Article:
Pruning The Vines

11th February 2014

Pruning The Vines

I recently visited the Champagne region carrying out some research into new champagnes (new in the sense they have no presence in the UK market) and I am delighted to say that we discovered some amazing new champagnes. I’ll blog more about these soon, but one thing I love about visiting the region is that there is always a great opportunity to watch, listen and learn, no matter the time of year. I find everything fascinating and love the atmosphere across the countryside, countryside alive with growth which through its annual cycle delivers us such luxury.

Pruning starts straight after the harvest in September and, apart from a break between mid December and mid January, carries on into March. You might think pruning is easy but the techniques used in Champagne have been regulated since 1938, and Champagne is the only AOC which has comprehensive rules for pruning. In order that the harvest is of the highest quality, pruning has to be precise. This ensures growth is strong and ensures good ripening of the grapes.

One foggy morning, travelling between Vertus and Epernay, I saw the opportunity to capture first hand the pruning of the vines. I had been watching all week as there seemed to be plenty of activity in many of the vineyards, and was keen to see close up what was being done.  So I pulled over, grabbed the camera and made and dash up the hill to an unsuspecting vineyard worker, busy working his way down the vine and pruning each as he went. A very helpful and happy greeting awaited me as he explained how he was pruning the vines pruned in the Chablis pruning method, all in his perfect French, with me just about managing to keep up! He explained that there are 4 ways a vine can be pruned, the Chablis pruning being where the cane is pruned to leave short bud-bearing canes, tied in 3’s or 4’s to the wire in April when growth begins.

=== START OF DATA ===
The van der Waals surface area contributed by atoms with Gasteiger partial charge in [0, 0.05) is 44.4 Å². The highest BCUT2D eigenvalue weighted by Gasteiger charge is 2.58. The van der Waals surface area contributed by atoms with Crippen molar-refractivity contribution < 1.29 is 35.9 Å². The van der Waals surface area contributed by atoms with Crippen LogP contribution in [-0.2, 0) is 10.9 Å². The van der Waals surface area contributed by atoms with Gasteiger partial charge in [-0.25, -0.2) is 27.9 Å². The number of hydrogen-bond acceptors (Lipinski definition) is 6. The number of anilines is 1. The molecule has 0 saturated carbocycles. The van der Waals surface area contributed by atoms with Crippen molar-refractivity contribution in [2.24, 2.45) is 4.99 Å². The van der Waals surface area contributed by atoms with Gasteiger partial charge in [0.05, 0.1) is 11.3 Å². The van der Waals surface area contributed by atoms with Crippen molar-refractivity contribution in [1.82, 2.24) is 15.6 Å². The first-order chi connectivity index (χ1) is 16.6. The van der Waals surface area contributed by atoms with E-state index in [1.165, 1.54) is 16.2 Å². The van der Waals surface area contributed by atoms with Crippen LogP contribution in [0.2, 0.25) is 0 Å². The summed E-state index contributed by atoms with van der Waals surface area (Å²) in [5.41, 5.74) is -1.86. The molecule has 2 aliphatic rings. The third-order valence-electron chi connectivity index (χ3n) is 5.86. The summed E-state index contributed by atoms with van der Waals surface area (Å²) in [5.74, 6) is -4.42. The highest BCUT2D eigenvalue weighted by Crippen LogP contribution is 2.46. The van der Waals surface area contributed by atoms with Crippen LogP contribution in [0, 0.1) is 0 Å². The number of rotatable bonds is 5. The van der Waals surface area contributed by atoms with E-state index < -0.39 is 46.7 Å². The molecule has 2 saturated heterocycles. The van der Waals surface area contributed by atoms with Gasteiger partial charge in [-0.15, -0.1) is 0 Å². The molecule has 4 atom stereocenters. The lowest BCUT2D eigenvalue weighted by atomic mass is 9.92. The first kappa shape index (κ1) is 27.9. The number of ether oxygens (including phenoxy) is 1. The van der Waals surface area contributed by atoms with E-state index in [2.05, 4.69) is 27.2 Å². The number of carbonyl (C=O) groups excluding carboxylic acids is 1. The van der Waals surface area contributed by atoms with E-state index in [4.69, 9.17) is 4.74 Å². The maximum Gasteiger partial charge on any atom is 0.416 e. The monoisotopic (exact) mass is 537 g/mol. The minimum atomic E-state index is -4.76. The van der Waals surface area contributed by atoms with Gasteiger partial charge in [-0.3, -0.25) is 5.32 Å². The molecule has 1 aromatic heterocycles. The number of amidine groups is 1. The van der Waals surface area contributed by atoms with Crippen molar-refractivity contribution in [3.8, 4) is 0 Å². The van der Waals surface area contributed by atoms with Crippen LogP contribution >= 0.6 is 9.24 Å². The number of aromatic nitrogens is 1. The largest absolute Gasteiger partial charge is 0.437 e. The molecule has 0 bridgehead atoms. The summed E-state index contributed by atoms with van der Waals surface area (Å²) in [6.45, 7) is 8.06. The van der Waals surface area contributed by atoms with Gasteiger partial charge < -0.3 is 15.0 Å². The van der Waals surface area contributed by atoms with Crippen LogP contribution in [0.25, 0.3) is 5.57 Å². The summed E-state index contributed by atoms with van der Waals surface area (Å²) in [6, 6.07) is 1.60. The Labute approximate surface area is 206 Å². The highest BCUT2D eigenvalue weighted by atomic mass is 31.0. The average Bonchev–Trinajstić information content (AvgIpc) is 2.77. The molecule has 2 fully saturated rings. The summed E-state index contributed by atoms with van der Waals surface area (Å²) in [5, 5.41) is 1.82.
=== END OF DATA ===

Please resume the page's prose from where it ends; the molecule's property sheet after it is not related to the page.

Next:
My kind friend also showed me the tiny spurs at the base of the vine which will form the following years’ growth. I was able to take a video of his work, bear in mind it’s wet and cold, and he’s sat there all day doing this so we can get our fantastic champagnes! I was interested in the battery powered secateurs which make life a lot easier, as does his wheeled trolley which has saved many a back ache after a day amongst the vines. The video below captures his work, and as quick as he was, I’ve no doubt there was a careful eye and each cut was perfect.  Here’s my short video….

You might wonder what happens to all the cut offs. Well, they are collected up and burnt off in small mobile incinerators, also a good way or warming up. At least he had a story to tell at the end of the day about a mad Englishman suddenly turning up and showing an interest in his work. I’m grateful for his welcome and his sharing that work with me. The next time you crack a bottle, raise a glass to our friend and say “Cheers” for making sure what we have in our glass is so good.

As I mentioned at the start, I’ll pop another blog up about the champagnes we tasted shortly, we tasted over 65 in all. That sounds a lot but at each tasting you can taste 5 or 6 different wines so it soon mounts up! We did find some absolute gems and will be organising tastings soon.

Glass of Bubbly

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